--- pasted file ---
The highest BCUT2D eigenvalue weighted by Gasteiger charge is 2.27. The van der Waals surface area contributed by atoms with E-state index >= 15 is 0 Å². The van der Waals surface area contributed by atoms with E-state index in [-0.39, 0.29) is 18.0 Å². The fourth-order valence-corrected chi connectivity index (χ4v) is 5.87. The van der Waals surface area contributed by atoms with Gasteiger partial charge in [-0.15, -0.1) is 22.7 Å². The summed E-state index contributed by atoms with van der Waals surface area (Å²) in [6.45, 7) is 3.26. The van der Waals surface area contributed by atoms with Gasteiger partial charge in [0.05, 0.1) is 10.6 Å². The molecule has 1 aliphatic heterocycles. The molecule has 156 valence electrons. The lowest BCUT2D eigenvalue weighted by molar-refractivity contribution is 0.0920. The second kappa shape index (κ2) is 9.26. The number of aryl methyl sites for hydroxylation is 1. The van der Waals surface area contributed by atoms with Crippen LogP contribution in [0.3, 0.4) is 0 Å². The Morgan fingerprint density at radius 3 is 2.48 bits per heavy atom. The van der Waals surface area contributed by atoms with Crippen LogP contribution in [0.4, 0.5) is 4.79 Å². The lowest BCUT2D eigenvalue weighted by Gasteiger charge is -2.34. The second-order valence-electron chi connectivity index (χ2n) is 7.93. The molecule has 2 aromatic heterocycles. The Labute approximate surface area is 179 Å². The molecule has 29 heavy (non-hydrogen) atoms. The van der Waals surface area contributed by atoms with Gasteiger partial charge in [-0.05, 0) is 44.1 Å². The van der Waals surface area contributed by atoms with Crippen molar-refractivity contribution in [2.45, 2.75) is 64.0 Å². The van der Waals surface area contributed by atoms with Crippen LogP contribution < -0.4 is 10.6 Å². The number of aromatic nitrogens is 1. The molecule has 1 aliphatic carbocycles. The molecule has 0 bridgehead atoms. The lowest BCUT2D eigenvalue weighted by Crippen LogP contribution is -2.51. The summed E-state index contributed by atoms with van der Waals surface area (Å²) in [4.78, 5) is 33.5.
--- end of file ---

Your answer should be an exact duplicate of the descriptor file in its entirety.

The highest BCUT2D eigenvalue weighted by Gasteiger charge is 2.27. The van der Waals surface area contributed by atoms with E-state index >= 15 is 0 Å². The van der Waals surface area contributed by atoms with E-state index in [-0.39, 0.29) is 18.0 Å². The fourth-order valence-corrected chi connectivity index (χ4v) is 5.87. The van der Waals surface area contributed by atoms with Gasteiger partial charge in [-0.15, -0.1) is 22.7 Å². The summed E-state index contributed by atoms with van der Waals surface area (Å²) in [6.45, 7) is 3.26. The van der Waals surface area contributed by atoms with Gasteiger partial charge in [0.05, 0.1) is 10.6 Å². The molecule has 1 aliphatic heterocycles. The molecule has 156 valence electrons. The lowest BCUT2D eigenvalue weighted by molar-refractivity contribution is 0.0920. The second kappa shape index (κ2) is 9.26. The number of aryl methyl sites for hydroxylation is 1. The van der Waals surface area contributed by atoms with Crippen LogP contribution in [0.3, 0.4) is 0 Å². The Morgan fingerprint density at radius 3 is 2.48 bits per heavy atom. The van der Waals surface area contributed by atoms with Crippen LogP contribution in [0.4, 0.5) is 4.79 Å². The lowest BCUT2D eigenvalue weighted by Gasteiger charge is -2.34. The second-order valence-electron chi connectivity index (χ2n) is 7.93. The molecule has 2 aromatic heterocycles. The Labute approximate surface area is 179 Å². The molecule has 29 heavy (non-hydrogen) atoms. The van der Waals surface area contributed by atoms with Gasteiger partial charge in [-0.05, 0) is 44.1 Å². The van der Waals surface area contributed by atoms with Crippen molar-refractivity contribution in [2.45, 2.75) is 64.0 Å². The van der Waals surface area contributed by atoms with Crippen LogP contribution < -0.4 is 10.6 Å². The number of aromatic nitrogens is 1. The molecule has 1 aliphatic carbocycles. The molecule has 0 bridgehead atoms. The lowest BCUT2D eigenvalue weighted by Crippen LogP contribution is -2.51. The summed E-state index contributed by atoms with van der Waals surface area (Å²) in [4.78, 5) is 33.5.